For the past 12 years, L.E.V. – Spain’s cutting-edge digital arts extravaganza – has taken up residence in the country’s northwest fishing city of Gijón, filling the repurposed Universidad Laboral de Gijón building complex with a notable stream of international and local artists dedicated to pushing electronic music forward. This year, for the first time ever, it descended on the capital of Madrid.
Madrid is home to a small but thriving network of promoters, artists, labels and fans all working hard to sustain a leftfield music scene against the odds. June’s city council swing from the political left to the right doesn’t bode well for the future of the arts, but there’s still plenty to get excited about. The recently launched online radio station Radio Relativa is doing an important job in helping to platform local artists, while underground music events are still taking place every week, even in spite of the limited amount of clubs and venues.
Situated in the southern suburbs of the capital overlooking the Madrid Rio and promoted by the Government of Culture and Sports Department of the Madrid City Council, in collaboration with public and private entities, the Matadero centre is an essential part of Madrid’s contemporary arts landscape. Formerly a slaughterhouse, the chillingly beautiful interior has gradually been transformed into a sprawling multidisciplinary hub that provides a variety of services, including a space for site-specific art, a hub for documentary film, and a theatrical exhibition space/concert hall, Nave 16, which came alive this past weekend for L.E.V (an acronym which translates in English to visual electronic laboratory).
James Ferraro christened the cavernous Nave 16 venue on the Friday night, calmly premiering a piece of generative music composition inspired by his “opus into ecocide and planetary divorce”, Requiem for Recycled Earth, to a serious and focused crowd. Live oboe and flute added an earthy dimension to Ferraro’s electronic dramatics, MIDI choirs and crashing cymbals, with the instruments’ respective tones sounding both like a lament and an exultation. Amorphous visuals from Canadian digital artist Maotik hinted at environmental destruction and mirrored the festival’s commitment to conveying the “natural synergy between image and sound”. This concept was amped up during the subsequent performance from Berlin-based Japanese artist Ryoichi Kurokawa, whose audiovisual practice gives equal attention to sound and light and who that night bathed the crowd in a visceral multi-sensory experience that made stops at floodlit techno and blissful ambience, all amplified by the festival’s immersive Soundscape sound system.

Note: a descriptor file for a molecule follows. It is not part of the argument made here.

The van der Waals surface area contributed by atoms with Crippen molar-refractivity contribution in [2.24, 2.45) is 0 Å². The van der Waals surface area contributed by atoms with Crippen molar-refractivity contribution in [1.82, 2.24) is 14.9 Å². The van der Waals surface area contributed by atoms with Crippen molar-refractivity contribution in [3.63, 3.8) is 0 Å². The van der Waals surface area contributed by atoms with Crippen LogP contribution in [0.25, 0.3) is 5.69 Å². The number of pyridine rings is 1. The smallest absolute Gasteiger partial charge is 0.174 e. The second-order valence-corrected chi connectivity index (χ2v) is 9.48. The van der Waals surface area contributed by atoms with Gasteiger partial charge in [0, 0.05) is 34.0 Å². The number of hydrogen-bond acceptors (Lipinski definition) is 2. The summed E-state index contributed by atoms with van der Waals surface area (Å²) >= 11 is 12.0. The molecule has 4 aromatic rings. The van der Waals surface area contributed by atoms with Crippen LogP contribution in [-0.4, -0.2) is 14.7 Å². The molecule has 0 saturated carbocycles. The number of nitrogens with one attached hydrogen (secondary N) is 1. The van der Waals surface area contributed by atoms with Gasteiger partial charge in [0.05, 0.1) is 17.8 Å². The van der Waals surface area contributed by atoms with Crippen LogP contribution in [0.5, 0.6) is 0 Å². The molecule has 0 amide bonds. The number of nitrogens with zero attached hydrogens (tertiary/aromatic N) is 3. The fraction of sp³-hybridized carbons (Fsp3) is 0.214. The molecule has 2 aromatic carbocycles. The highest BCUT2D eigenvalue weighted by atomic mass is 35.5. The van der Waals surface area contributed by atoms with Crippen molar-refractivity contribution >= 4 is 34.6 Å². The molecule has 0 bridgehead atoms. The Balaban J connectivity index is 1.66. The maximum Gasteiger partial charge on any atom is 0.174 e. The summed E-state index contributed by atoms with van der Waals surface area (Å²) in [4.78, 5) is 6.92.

For all the festival’s focus on high-tech visuals, one of the weekend’s aesthetic highlights came via the form of Djrum’s fluffy coat-clad stage dancer, also on the Friday night. Flexing her moves to a hypnotic and percussive backdrop that featured, among other 90s touchstones, a sprawling piano house segment, euphoric rave breaks and live vocals, Djrum’s retro-futurist display acted as a palette-cleansing counterpoint to the digitally-powered visuals of other performances. Playing directly after Djrum that night, Aïsha Devi picked up where his set left off, opening up her deconstructed rave playground to an audience that was only just warming up to the prospect of dancing. Hoover bass, trance blasts, pneumatic beats and crashing waves bounced off Devi’s high-pitched, warped voice as she wound her body fluidly and soared spectacularly through a mesmerising set, thanking the crowd for their “sublime energy” in the face of the technical issues she appeared to be battling.
L.E.V. took the festival partly outside on Saturday, with an afternoon performance from Ikonika nursing the crowd back to life via an array of bass mutations and the London producer’s shimmering bootleg of Ariana Grande’s Into You. The UK was well represented with instrumental grime pioneer Mr Mitch opening his set with the stripped-back Intro to 2017 album Devout, before channelling his foggy, meditative and emotional take on UK club music to a receptive crowd who were sadly forced to retreat inside after rain began pelting down. At Nave 16, sega bodega switched up the mood to a full-throttle electronic workout, galloping through his innovative and mind-melting collision of everything-all-at-once from behind a clear plastic curtain.
The last day of the festival moved along at a soothingly slower pace, offering a streamlined programme with prepared piano trailblazer Kelly Moran dealing out a pack of twinkling lullabies to a crowd who were partly sat in deckchairs. Moran’s backdrop provided some of the weekend’s more softer-edged visuals, metamorphosing from fluid rosy shapes to life-affirming fireworks of colour as the tired audience looked on in awe.
With a new city festival launching seemingly every week, Madrid’s edition of L.E.V. stands out for its commitment to staging live performances that go way above and beyond the norm, merging audio and visual into an aesthetically thought-provoking whole. Attracting a diverse range of artistic tastes and also boasting an impressive programme of VR experiences, digital art lovers are catered for at L.E.V. as much as electronically-minded music fans looking to step up their festival game and visit a musical and creative city that is often overlooked.